SOURCE: Cutting Edge Information

Cutting Edge Information

September 29, 2010 08:58 ET

Consistent Lifecycle Management Plans Prove More Successful for Pharmaceutical and Biotech Companies in Combating Market Threats

Industry Executives Recommend Centralized Responsibility for Lifecycle Strategy to Oversee Brand Management, Says Cutting Edge Information

RESEARCH TRIANGLE PARK, NC--(Marketwire - September 29, 2010) -  Life Science companies are strengthening their brands' abilities to preemptively fend off competitive market threats and generic challenges with improved team communication, according to new research from consulting firm Cutting Edge Information.

The practice of long-term strategic planning -- known as lifecycle management (LCM) -- equips drug brands for the attacks they face in the global marketplace, according to "Pharmaceutical Lifecycle Management: Strategy Selection and Execution," (http://www.cuttingedgeinfo.com/lifecycle-management/). But only 21% of surveyed companies have a centralized lifecycle management team to coordinate brands and act as a strategic LCM authority.

The most common approach, found at 45% of companies, is for individual product teams to devise and implement their own LCM strategies. Other firms manage LCM efforts by region or therapeutic area.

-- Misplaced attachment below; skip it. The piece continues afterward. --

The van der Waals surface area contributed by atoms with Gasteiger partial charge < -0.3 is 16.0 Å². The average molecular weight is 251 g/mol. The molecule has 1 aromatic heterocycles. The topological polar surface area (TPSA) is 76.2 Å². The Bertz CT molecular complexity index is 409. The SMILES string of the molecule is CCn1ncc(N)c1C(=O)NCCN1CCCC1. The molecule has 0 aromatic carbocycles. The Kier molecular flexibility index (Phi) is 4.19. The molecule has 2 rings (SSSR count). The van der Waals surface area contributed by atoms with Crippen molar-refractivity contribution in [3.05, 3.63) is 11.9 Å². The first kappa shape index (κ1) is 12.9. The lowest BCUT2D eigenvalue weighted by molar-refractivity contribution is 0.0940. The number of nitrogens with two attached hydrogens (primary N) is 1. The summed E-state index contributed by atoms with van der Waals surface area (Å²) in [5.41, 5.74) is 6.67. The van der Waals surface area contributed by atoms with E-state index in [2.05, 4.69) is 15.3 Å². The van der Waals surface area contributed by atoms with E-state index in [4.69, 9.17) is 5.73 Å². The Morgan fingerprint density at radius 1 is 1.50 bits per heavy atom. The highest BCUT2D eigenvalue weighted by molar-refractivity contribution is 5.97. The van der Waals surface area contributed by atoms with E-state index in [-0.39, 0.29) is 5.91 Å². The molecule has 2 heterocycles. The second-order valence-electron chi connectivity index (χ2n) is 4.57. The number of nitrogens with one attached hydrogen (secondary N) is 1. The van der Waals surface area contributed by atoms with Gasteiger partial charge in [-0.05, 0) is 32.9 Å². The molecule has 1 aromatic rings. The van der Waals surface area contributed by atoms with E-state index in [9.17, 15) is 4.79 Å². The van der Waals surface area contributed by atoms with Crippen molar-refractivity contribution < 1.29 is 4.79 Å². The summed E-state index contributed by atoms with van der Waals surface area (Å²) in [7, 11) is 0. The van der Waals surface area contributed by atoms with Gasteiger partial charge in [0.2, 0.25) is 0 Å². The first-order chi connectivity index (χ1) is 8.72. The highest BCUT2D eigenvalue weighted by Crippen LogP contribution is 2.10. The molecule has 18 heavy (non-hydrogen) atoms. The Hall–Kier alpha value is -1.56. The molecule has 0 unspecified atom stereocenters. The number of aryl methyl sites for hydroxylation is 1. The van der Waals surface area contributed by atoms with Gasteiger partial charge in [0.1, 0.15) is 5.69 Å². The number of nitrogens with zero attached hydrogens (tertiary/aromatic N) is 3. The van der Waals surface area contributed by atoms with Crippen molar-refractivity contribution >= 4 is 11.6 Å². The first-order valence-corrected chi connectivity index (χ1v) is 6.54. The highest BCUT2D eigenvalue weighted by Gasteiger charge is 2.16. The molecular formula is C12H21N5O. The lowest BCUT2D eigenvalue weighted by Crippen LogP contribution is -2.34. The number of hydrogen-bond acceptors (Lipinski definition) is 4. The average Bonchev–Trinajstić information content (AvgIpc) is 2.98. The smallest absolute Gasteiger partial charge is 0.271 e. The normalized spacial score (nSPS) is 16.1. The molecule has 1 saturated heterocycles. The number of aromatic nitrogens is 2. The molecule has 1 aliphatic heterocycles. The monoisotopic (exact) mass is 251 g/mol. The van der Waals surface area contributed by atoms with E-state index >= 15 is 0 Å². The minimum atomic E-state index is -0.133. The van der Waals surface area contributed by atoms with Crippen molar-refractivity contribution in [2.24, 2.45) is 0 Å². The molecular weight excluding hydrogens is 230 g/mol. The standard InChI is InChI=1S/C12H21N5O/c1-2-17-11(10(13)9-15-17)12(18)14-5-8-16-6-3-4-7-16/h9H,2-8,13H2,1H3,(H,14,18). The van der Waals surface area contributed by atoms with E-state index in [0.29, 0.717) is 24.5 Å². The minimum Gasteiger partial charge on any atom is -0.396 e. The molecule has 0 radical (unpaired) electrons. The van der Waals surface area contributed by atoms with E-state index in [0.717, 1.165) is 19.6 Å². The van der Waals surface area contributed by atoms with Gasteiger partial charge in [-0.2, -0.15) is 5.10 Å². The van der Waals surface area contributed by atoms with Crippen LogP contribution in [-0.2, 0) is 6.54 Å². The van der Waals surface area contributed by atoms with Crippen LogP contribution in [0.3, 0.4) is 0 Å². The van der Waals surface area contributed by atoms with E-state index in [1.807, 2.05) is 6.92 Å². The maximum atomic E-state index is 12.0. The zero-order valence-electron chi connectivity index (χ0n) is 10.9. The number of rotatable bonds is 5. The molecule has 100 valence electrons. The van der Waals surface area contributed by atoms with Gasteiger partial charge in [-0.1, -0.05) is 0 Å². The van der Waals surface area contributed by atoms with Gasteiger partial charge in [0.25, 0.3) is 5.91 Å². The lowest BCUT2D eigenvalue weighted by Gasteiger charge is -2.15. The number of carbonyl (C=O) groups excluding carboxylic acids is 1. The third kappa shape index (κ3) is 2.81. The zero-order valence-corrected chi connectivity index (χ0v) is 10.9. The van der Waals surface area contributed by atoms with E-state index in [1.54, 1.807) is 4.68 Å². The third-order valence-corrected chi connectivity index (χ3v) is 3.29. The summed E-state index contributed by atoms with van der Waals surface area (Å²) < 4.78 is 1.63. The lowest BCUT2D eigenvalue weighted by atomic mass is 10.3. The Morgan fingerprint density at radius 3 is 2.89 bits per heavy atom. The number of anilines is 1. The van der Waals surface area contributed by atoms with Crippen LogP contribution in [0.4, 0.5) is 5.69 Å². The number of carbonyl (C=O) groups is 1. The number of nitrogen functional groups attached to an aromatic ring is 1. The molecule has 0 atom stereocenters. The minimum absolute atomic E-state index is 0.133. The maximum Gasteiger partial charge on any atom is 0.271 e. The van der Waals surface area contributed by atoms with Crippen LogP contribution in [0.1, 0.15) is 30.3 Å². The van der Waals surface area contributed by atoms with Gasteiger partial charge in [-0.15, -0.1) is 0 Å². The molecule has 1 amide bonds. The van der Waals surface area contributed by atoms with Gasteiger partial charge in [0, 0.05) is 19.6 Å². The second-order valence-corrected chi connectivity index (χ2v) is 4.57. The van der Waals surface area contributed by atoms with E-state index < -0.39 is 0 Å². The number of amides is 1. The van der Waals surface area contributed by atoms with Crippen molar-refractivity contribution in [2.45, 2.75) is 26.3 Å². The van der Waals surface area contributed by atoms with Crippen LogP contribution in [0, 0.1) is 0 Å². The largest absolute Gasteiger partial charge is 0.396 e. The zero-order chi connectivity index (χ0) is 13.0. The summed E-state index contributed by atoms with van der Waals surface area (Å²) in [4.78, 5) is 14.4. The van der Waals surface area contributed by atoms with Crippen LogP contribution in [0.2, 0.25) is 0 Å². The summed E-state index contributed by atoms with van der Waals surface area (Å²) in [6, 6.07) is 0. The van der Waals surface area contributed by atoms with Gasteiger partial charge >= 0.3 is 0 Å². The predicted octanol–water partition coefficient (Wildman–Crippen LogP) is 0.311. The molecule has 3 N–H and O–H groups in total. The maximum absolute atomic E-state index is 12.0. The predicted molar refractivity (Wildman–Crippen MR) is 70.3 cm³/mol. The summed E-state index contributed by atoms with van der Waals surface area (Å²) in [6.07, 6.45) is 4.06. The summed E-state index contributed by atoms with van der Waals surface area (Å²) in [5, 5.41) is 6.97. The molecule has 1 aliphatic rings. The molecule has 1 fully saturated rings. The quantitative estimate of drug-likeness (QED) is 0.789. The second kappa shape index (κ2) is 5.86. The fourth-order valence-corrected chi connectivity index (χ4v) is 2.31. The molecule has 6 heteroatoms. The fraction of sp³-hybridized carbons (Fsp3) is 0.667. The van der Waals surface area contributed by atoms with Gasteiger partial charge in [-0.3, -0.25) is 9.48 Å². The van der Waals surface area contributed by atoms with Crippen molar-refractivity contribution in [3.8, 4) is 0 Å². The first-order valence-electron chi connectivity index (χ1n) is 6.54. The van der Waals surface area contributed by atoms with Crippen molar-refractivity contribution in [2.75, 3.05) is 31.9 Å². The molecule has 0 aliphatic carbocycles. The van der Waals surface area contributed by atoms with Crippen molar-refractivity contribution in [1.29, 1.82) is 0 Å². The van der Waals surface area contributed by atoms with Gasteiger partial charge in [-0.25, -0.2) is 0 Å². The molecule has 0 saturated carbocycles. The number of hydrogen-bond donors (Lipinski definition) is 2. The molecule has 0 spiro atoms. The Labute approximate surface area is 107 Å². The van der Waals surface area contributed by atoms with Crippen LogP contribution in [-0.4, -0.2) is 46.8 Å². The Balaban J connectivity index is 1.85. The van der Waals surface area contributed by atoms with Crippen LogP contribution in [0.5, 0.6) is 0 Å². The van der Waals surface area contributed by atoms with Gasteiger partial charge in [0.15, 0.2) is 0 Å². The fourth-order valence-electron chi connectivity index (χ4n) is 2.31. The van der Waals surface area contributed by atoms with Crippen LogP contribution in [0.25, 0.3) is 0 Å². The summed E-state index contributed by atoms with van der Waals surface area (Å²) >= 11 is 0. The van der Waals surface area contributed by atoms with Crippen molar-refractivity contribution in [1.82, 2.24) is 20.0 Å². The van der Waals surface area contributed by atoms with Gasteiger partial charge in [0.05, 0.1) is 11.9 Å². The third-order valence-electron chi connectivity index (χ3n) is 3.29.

Executives interviewed for the study recommend a centrally located, mid-sized team to oversee strategy for all brands. In addition, LCM personnel should sit on product teams to help implement lifecycle strategies.

"Organizational structure plays a big part in how teams can plan and execute strategies successfully," said Jason Richardson, president of Cutting Edge Information. "If each product team oversees its own LCM efforts, they may handle challenges in very different ways and sometimes have to reinvent the wheel, thereby letting potentially valuable opportunities fall by the wayside."

Central LCM teams help bridge the structural and communications gaps between clinical interests and commercial drug stakeholders for the good of every brand. They also elevate lifecycle management's organizational profile to win buy-in and increase accountability across all functions.

"While most companies recognize that LCM is critical to brands and overall company health, other function leaders are too busy to dedicate much time to long-term strategies," Richardson said.

The new study was developed from primary research with 28 leading life science companies. The research focuses on improving team management, how to set LCM strategy and implementation. Metrics outline LCM structure, budgets and return on investment. The report also profiles 11 LCM strategies and tactics, complete with timing, ROI and effectiveness data.

Cutting Edge Information (http://www.cuttingedgeinfo.com/) serves the Life Science industry. For more information about product lifecycle management, contact Eric Bolesh at 919-433-0209. For media information, contact Stephanie Swanson at 919-433-0212.

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